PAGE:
The IEEE Higher Speed Study Group (HSSG) has voted to pursue the goal of creating a standard of 100 gigabits per second for Ethernet transmission. According to a report yesterday in NetworkWorld, the HSSG will attempt to standardize 100-Gbps Ethernet over distances as far as 6 miles of fiber-optic cable.
The current agreement will result in the formation of a 100G Ethernet Task Force to hammer out a standard that is technically feasible and economically viable, said John D'Ambrosia, chair of the HSSG, and scientist of components technology at Force10 Networks. "There is still a lot of work to be done to finalize our objectives, and where this thing will go," D'Ambrosia said. "The next step is getting the project into the [IEEE networking] process."
Details of the initiative can be found in the minutes of the HSSG's 14-16 November meeting, in Dallas, Tex. In his opening remarks, D'Ambrosia speculated that a 100-Gbps Ethernet working group could be formed by July 2007 and that a completed standard might appear by 2009 or 2010.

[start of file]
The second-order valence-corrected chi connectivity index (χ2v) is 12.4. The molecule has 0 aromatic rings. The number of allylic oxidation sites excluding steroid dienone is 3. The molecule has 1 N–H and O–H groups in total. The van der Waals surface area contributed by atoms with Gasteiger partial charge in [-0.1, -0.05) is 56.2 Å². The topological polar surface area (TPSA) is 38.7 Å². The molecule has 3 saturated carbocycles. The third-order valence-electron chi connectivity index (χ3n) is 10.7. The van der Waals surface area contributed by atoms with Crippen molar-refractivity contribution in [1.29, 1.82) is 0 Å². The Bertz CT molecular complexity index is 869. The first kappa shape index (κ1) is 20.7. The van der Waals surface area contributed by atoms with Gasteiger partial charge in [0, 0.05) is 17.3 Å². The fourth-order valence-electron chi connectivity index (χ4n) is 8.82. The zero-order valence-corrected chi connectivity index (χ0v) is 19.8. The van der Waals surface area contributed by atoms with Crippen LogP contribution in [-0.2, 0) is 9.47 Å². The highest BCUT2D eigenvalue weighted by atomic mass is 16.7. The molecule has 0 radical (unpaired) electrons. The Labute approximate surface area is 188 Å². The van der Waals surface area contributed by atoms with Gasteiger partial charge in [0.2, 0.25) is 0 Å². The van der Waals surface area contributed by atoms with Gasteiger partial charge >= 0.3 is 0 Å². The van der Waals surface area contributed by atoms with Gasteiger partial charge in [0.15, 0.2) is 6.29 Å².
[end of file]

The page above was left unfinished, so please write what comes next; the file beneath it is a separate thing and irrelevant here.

The fastest existing standard is 10-Gbps Ethernet. But as devices consume more and more bandwidth going forward, standards for higher-speed network connectivity are considered mandatory. Intensive bandwidth-hungry sites such as YouTube have already pushed the existing IEEE standard to its limits.
A commentator to the Slashdot aggregation site notes in reporting on the development: "The current thinking is that achieving these speeds will be reached by advancing bonding techniques for 10G signals over multiple fibers."